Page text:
The warning that appears accuses victims of violating various U.S. laws, then locks up the victims computer. It claims that to unlock the computer and avoid legal issues, a fee of $300 needs to be paid via a prepaid Visa card. But the scam doesn’t end there.
“You can post it as long as there is nothing nefarious about it,” says LAPD cyber crimes detective Andrew Kleinick. “They are public figures and that kind of thing happens. It’s not right, [but] I know of no crime. He continues “The exception occurs when information obtained through doxxing is used to threaten someone, steal someone’s identity, or infiltrate private emails.”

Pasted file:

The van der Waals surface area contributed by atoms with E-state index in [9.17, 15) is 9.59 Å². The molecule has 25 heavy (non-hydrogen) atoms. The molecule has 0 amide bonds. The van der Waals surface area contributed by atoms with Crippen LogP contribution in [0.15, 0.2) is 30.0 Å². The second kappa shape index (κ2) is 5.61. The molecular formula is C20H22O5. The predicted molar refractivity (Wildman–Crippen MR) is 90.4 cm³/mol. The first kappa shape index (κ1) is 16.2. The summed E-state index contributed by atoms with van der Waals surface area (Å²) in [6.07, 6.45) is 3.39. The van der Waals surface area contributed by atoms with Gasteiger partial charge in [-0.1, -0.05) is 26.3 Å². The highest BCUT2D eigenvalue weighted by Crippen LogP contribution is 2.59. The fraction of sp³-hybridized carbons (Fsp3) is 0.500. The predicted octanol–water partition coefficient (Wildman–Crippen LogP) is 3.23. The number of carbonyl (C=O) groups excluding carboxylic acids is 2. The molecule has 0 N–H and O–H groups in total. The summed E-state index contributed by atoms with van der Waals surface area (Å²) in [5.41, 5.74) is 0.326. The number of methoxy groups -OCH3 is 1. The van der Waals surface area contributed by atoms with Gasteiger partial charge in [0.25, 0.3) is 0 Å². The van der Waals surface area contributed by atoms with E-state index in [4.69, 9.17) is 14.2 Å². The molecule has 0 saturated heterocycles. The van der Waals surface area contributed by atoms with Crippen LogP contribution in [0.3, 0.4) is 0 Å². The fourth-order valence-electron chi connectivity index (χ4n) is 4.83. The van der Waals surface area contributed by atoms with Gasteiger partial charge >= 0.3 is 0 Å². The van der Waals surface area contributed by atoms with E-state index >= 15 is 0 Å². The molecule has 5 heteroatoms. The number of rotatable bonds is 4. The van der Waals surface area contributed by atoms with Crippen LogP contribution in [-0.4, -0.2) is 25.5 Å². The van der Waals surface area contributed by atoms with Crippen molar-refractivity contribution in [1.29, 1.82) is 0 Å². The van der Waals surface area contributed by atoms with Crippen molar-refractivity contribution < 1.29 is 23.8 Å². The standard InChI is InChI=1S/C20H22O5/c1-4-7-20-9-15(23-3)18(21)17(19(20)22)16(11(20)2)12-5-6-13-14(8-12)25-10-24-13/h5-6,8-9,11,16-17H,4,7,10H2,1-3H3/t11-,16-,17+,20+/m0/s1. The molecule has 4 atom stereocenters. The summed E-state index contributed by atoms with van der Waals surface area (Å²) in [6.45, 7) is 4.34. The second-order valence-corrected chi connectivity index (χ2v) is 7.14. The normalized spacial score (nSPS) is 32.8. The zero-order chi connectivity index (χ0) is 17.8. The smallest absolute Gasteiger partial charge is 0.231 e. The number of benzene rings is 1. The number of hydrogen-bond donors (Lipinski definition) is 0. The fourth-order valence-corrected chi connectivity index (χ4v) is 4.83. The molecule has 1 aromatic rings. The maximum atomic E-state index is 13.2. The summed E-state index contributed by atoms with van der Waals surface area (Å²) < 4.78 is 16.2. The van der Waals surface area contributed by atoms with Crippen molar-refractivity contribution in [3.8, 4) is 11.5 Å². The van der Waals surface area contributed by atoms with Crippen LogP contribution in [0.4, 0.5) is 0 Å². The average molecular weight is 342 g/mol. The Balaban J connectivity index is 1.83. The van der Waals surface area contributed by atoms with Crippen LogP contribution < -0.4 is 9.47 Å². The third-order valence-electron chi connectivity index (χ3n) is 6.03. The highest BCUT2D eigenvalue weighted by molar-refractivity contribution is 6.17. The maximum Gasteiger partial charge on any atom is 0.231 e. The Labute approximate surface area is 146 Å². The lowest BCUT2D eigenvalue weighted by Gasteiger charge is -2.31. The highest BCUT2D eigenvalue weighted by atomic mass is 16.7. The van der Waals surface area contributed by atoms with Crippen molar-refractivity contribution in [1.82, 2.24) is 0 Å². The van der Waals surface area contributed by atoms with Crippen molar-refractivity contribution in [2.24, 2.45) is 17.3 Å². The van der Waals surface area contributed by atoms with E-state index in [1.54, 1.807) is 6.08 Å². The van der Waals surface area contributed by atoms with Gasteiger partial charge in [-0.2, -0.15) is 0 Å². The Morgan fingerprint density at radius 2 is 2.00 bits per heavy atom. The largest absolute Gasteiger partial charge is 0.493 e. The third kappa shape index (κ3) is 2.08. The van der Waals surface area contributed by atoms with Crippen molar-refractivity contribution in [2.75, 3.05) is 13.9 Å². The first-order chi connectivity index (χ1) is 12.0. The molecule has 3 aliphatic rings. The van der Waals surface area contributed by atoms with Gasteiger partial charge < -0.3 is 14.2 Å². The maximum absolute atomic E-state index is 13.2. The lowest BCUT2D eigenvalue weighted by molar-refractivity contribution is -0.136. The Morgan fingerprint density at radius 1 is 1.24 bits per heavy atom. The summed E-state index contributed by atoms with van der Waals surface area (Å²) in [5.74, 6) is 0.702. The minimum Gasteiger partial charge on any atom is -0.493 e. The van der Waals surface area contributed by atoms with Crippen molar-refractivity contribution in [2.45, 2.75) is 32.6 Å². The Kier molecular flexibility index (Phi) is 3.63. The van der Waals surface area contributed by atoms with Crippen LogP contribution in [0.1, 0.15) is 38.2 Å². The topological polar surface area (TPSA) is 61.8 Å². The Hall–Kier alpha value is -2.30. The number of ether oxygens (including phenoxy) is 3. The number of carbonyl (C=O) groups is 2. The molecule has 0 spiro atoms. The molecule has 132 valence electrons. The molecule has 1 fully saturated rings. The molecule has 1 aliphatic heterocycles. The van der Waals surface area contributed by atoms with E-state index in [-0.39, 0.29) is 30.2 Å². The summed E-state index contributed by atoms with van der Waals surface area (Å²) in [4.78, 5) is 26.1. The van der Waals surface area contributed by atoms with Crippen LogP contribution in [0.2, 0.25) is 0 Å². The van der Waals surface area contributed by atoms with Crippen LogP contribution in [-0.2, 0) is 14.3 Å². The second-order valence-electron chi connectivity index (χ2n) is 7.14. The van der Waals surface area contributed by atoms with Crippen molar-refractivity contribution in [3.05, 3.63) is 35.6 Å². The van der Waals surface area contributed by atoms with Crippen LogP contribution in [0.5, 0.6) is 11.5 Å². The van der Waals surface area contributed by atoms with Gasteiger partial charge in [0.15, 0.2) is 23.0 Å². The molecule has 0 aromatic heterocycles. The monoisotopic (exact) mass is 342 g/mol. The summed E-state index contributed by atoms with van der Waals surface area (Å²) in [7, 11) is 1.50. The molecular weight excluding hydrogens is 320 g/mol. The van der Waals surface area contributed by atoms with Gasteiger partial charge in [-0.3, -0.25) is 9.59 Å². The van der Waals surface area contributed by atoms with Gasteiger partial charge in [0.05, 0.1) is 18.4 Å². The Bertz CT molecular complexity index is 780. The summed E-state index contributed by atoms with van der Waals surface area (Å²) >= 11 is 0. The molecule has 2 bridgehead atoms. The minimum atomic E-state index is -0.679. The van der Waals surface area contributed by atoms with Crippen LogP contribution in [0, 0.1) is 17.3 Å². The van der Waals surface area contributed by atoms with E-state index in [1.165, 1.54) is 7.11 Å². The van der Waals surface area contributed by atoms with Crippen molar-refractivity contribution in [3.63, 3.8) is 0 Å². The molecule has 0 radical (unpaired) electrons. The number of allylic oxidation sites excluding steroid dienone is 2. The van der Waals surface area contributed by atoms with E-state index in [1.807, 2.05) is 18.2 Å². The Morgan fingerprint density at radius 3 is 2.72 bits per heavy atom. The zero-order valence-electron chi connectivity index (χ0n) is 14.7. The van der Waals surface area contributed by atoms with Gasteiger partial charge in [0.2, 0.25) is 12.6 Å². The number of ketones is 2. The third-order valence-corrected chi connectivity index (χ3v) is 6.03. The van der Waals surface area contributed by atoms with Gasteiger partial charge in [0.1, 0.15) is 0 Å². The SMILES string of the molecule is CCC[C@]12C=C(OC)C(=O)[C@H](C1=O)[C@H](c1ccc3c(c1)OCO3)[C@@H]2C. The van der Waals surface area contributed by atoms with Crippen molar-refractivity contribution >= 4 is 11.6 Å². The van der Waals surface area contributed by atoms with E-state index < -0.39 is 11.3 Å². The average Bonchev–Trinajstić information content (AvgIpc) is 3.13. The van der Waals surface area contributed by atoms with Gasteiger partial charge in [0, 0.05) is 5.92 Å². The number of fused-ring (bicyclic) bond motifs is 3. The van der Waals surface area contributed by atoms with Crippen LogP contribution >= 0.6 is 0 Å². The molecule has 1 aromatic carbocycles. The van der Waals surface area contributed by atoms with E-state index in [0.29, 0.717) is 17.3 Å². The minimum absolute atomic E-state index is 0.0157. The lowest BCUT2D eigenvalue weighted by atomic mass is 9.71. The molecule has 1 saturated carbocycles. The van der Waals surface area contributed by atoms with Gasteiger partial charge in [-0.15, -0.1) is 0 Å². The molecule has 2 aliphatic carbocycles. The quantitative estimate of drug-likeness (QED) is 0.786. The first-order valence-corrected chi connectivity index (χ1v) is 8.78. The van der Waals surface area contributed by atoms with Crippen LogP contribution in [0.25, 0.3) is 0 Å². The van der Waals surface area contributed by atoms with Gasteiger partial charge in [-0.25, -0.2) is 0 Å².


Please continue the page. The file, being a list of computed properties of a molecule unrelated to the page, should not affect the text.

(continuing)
According to Antisec, “Oh yes we did.” The hacktivist group says that it not only did it but that the proof is in the publishing of one million of these codes online.
Would forcing internet businesses to allow back- door surveillance really help law enforcement agencies like the FBI, or would citizens simply find a way to get around them?
Checking your DNS to make sure that it is safe from malware is important because without it you could lose your Internet services. While it is best and most effectively tested through a computer professional, it is possible to check you DNS yourself for malware.
Scammers constantly change up messages so each report is important.
The most horrific mortgage fraud involving identity theft is the sale of your property without your knowledge. The consumer may get off easy but certainly not without damage.